By Kelli Kiemle, AIF®, Director of Marketing and Client Experience as featured in Kiplinger
What kinds of rules can parents put in place for their adult children living at home to ensure they can launch successfully? This question is more relevant now than ever before. More young adults were living with their families in July (52%) than the previous high just after the Great Depression (48%), according to a Pew Research Center analysis of Census Bureau data.
Any parents struggling with this new reality might benefit from my own family’s experience a few years back as I got started on my career path. Let’s just say that after college, I needed a little extra push to try new things and spread my wings. I’m a worrier by nature and avoid change like the plague. The comfort of home was just that – probably a little too comfortable. In my head, I was saving money for my future by not paying rent, depending on my parents a little too much, and enjoying not having to be on a budget. But if you aren’t living independently – even while saving money – you never have full responsibility.
Living away from home while in college wasn’t the same. I needed to learn how to create a real budget, start saving for my future, and do all things adult. What follows is not a one-size-fits-all plan. But these guidelines are what I needed so that I could continue to grow into a more responsible person.
From the moment I moved home, we had an agreement that after a year it would be time for me to live on my own and find an apartment – and I should not plan on coming back. I was asked to decide on an appropriate time frame and stick with it.
Man, did that year come fast! But my dad helped hold me accountable. A month before the year mark hit, we started looking for apartments. I didn’t want to live alone (and frankly couldn’t afford it), so I found a friend to live with. And so began the need for a budget.
Even before moving out, help your child start tracking their spending – you might suggest they try Mint.com or an old-fashioned Excel spreadsheet. They should figure out how much is essential spending (phone, car, insurance, etc.) vs. fun spending (eating out, shopping, hobbies, etc.) – then figure out how much they have left for rent.
Or even better: Have them practice “paying” rent to a savings account to build up that emergency savings fund for a couple months before they move out. The goal is to have a set amount for each category in their lives and then try to stick to it. This should include adding a “miscellaneous or fun buffer” because random purchases (coffee habits or those spur-of-the-moment Amazon purchases) can add up!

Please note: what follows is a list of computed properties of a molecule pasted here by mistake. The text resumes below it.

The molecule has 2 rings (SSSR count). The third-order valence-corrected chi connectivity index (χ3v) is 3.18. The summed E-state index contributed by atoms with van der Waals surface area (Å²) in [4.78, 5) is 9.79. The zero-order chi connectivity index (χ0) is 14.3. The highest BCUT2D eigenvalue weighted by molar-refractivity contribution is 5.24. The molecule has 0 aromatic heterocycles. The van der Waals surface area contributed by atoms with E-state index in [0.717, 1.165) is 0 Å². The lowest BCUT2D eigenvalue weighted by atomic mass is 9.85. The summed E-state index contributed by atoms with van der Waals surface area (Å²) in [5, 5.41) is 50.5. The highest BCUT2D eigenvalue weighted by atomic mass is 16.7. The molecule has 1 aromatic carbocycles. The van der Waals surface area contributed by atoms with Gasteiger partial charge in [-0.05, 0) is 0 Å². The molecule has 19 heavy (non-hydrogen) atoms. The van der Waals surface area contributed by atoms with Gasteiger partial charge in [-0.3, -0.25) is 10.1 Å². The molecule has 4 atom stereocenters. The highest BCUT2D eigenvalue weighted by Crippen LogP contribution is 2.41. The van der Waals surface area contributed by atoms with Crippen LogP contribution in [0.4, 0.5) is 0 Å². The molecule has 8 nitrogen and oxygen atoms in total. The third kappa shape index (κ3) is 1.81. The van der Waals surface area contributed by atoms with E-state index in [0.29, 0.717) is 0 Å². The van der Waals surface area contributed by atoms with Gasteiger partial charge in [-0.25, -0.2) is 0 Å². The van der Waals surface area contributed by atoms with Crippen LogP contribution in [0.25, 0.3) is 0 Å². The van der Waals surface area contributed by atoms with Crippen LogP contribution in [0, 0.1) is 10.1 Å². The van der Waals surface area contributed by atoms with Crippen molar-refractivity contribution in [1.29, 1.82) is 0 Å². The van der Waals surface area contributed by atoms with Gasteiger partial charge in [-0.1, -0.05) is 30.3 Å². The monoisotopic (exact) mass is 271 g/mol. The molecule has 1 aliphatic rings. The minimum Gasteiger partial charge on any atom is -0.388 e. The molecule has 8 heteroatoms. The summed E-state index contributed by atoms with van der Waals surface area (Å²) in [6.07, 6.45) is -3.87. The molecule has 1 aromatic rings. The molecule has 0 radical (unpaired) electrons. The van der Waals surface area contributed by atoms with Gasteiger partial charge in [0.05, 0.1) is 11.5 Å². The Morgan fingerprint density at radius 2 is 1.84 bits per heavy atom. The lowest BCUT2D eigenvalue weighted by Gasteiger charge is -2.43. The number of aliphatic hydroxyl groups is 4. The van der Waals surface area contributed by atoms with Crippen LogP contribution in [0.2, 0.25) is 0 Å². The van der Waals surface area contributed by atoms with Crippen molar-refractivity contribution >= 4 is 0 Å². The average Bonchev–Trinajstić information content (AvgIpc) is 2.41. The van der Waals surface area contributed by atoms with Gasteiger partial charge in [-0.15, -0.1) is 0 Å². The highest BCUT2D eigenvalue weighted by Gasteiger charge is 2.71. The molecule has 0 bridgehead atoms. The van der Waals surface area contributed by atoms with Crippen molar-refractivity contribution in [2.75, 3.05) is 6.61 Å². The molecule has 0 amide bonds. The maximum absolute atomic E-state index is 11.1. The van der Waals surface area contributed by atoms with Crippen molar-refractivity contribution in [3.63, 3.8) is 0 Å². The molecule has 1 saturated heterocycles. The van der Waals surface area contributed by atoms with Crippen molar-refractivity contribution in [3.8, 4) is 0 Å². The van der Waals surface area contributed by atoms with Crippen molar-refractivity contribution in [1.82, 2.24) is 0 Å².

Normally with first-time jobs comes a smaller salary, so there’s not a lot of wiggle room for savings – but those starting out should start small, make it automatic, and then build on it.
Working at a financial services firm, I got plenty of advice on how to get my savings going. JC, my boss for the last 13 years, told me early on to start contributing to my 401(k) even if it was a small amount. His advice was to increase my deferral amount as my salary increased, so each time I received a raise he’d remind me to bump up my 401(k). I’ve stayed true to that strategy, and it’s helped compound my retirement savings.
The message is, if it’s not a 401(k), then save for that next car, a house, a big trip – whatever is on your goal list. But starting a retirement savings account is a must. If your kids don’t have access to a 401(k), then they should start an IRA or Roth IRA. Their older selves will thank you!
These were just a few of the tips that my parents and mentors instilled in me. I plan to use them with my own children. To enable them to continue to grow, we need to push our children out of their comfort zones, even if it’s not what they want to hear. Many years later, I am thankful for these life lessons.
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